. . . "Because the Empire was so strong, we might well have missed out on not only the Napoleonic Wars but also the World Wars. On the other hand, we would also have missed out on the kick in the pants wars give to technology and medicine. We might have had as many deaths that could have been prevented in our own world by medical advances as we've lost in our big wars." Would Marxism and nationalism have become such formidable forces? He's not sure.
James J. Carfano envisions a different scenario:
Now, let's replay the tape. Instead of America being a non-issue, the British win and are forced to treat the defeated colonists like a garrison state. Decades of endless guerilla warfare follow—draining the British treasury.
And, make no mistake—even if the French had not dropped a lot of cash helping out the colonial cause, Louis was probably headed for the guillotine sooner or later anyway—and then came the real threat: Napoleon.
In this situation, North America becomes a major theater of conflict in the Napoleonic wars, not just a sideshow. No longer a struggle between freedom and tyranny, it is a war for supremacy between two imperial powers. It's the kind of war in which the blood really flows. Everywhere. And in the New World, the resulting brawl for supremacy would have made the French and Indian Wars look like peace talks.
When all the killing was done, America would still have been somebody's just another bloodied colony. And worse, the rest of the world might not have made out any better. Maybe, Napoleon would have never had his Waterloo.
Sooner or later, Carfano believes, liberty would have triumphed eventually, even with America's loss. The fire had already been lit in men's minds. The principles of natural law and natural rights had already been articulated and they would not be extinguished.
Patrick J. Kiger concentrates on what this continent might have ended up looking like:
If the colonists had lost the war, there probably wouldn't be a United States of America, period. A British victory in the Revolution probably would have prevented the colonists from settling into what is now the U.S. Midwest. In the peace treaty that ended the Seven Years' War in 1763, the French conceded to England control of all contested lands to the banks of the Mississippi River. The British government wanted to keep that region wild and unsettled, so it could collect revenues from the lucrative fur trade that the French had developed, and issued a proclamation that year closing the frontier to settlers. If the Revolution hadn't eliminated that barrier, there might never have been an Ohio or Minnesota as we know them.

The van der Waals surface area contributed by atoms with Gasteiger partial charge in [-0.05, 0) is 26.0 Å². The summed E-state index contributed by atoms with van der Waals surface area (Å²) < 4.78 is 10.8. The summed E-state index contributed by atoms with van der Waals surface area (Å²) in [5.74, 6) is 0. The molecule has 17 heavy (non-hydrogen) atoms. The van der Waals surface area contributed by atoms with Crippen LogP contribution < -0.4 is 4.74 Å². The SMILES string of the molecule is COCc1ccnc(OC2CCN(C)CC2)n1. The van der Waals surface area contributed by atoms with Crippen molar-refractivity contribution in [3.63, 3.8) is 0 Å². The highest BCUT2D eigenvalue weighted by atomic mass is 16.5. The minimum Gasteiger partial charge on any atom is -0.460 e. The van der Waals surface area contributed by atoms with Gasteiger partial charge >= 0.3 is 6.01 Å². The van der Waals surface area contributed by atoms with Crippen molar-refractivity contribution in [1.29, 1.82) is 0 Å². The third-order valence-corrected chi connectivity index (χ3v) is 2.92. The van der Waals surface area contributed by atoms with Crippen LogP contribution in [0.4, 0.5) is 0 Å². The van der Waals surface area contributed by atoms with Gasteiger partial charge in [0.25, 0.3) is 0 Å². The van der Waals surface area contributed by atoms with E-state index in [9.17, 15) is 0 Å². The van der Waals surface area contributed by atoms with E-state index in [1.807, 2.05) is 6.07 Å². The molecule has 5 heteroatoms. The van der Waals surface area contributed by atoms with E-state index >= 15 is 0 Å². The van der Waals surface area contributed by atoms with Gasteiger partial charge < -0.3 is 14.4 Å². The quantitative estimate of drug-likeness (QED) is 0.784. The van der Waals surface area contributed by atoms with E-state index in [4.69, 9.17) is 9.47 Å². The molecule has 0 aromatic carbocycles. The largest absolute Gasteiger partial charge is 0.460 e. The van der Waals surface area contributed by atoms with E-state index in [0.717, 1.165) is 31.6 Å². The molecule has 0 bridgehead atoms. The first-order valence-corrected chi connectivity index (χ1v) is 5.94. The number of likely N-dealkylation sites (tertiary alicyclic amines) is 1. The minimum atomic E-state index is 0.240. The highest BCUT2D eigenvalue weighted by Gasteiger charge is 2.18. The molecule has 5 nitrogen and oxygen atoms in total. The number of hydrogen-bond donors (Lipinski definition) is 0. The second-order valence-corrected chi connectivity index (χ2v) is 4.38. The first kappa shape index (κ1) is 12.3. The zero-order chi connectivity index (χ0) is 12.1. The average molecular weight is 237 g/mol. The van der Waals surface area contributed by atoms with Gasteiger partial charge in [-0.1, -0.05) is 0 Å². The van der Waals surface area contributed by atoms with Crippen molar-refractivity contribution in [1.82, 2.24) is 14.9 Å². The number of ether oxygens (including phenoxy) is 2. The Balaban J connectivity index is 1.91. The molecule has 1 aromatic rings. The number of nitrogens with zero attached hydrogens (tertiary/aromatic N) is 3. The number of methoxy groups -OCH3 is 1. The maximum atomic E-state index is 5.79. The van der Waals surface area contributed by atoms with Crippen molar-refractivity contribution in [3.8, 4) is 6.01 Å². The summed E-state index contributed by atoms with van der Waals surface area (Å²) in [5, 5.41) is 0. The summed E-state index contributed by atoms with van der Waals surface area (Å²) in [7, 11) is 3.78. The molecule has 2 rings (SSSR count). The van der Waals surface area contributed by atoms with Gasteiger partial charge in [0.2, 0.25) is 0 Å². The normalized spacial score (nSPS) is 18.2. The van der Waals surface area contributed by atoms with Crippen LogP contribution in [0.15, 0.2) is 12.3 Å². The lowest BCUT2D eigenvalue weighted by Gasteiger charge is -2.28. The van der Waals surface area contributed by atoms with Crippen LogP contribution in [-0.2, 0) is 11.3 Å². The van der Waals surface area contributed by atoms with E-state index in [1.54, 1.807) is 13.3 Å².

But if the 13 colonies had not won independence, the map of the continent might have been altered in other ways as well. Without a powerful federal government, the interior of North America and the western coast might be separate nations today. Additionally, there wouldn't have been a U.S. war with Mexico in the 1840s, either. So, that nation might have retained Texas, Arizona and other parts of the Southwest, and become vastly richer and more influential as a world power.
And without a rapid westward expansion in the 19th century, another beneficiary might have been the Comanche Empire that dominated the Great Plains in the early 1800s by developing cavalry and using firearms, which some historians say actually eclipsed some European nations in power and prestige. Had they not been conquered in the 1870s by the United States, it's conceivable that they might have grown even more formidable and might even have their own sovereign nation today.
You can find endless speculation on this and other alternative historical outcomes. they're good clean fun simply because they are so preposterous. If they sat down with the historical record in front of them in black and white, two historians would likely not agree on exactly what happened and why it happened. To expect any agreement on what might have happened and why it might have happened is an exercise in total absurdity.
We should ever accept what we think we know about history at face value, especially our own history. We tend to let our patriotic fervor and cultural pride blind us to the possibility that false narratives can so easily take root. To question our past is to better understand our present and better prepare for the future.
But there's not much point in flaunting your prejudices and preconceptions by bending an alternative historical narrative to underscore them. You're liable to perpetuate as many myths as you demolish.